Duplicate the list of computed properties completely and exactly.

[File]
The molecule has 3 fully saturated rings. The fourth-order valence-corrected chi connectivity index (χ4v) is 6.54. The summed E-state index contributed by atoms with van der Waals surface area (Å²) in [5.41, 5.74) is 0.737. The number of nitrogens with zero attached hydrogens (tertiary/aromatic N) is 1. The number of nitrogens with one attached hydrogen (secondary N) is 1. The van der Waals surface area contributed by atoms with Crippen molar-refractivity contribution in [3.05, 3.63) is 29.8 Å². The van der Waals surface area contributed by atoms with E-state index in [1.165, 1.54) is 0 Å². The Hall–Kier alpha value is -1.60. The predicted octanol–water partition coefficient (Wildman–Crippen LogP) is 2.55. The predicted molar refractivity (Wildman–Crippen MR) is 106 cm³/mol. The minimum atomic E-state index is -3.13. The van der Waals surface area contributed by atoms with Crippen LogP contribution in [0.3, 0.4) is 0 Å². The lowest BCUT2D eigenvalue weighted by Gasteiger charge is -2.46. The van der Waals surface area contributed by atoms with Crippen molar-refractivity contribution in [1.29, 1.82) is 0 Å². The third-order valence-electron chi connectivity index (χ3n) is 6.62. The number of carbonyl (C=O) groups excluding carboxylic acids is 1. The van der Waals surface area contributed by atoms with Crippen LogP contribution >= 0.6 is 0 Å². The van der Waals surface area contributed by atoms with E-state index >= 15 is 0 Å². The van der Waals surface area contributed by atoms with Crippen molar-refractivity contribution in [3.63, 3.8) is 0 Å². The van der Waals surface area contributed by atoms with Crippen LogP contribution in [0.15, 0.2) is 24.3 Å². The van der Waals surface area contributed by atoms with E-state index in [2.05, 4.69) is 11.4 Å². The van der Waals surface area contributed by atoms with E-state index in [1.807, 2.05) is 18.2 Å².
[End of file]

The molecule has 3 fully saturated rings. The fourth-order valence-corrected chi connectivity index (χ4v) is 6.54. The summed E-state index contributed by atoms with van der Waals surface area (Å²) in [5.41, 5.74) is 0.737. The number of nitrogens with zero attached hydrogens (tertiary/aromatic N) is 1. The number of nitrogens with one attached hydrogen (secondary N) is 1. The van der Waals surface area contributed by atoms with Crippen molar-refractivity contribution in [3.05, 3.63) is 29.8 Å². The van der Waals surface area contributed by atoms with E-state index in [1.165, 1.54) is 0 Å². The Hall–Kier alpha value is -1.60. The predicted octanol–water partition coefficient (Wildman–Crippen LogP) is 2.55. The predicted molar refractivity (Wildman–Crippen MR) is 106 cm³/mol. The minimum atomic E-state index is -3.13. The van der Waals surface area contributed by atoms with Crippen LogP contribution in [0.3, 0.4) is 0 Å². The lowest BCUT2D eigenvalue weighted by Gasteiger charge is -2.46. The van der Waals surface area contributed by atoms with Crippen molar-refractivity contribution in [1.29, 1.82) is 0 Å². The third-order valence-electron chi connectivity index (χ3n) is 6.62. The number of carbonyl (C=O) groups excluding carboxylic acids is 1. The van der Waals surface area contributed by atoms with Crippen LogP contribution >= 0.6 is 0 Å². The van der Waals surface area contributed by atoms with E-state index >= 15 is 0 Å². The van der Waals surface area contributed by atoms with Crippen molar-refractivity contribution in [3.63, 3.8) is 0 Å². The van der Waals surface area contributed by atoms with Crippen LogP contribution in [0.15, 0.2) is 24.3 Å². The van der Waals surface area contributed by atoms with E-state index in [2.05, 4.69) is 11.4 Å². The van der Waals surface area contributed by atoms with E-state index in [1.807, 2.05) is 18.2 Å².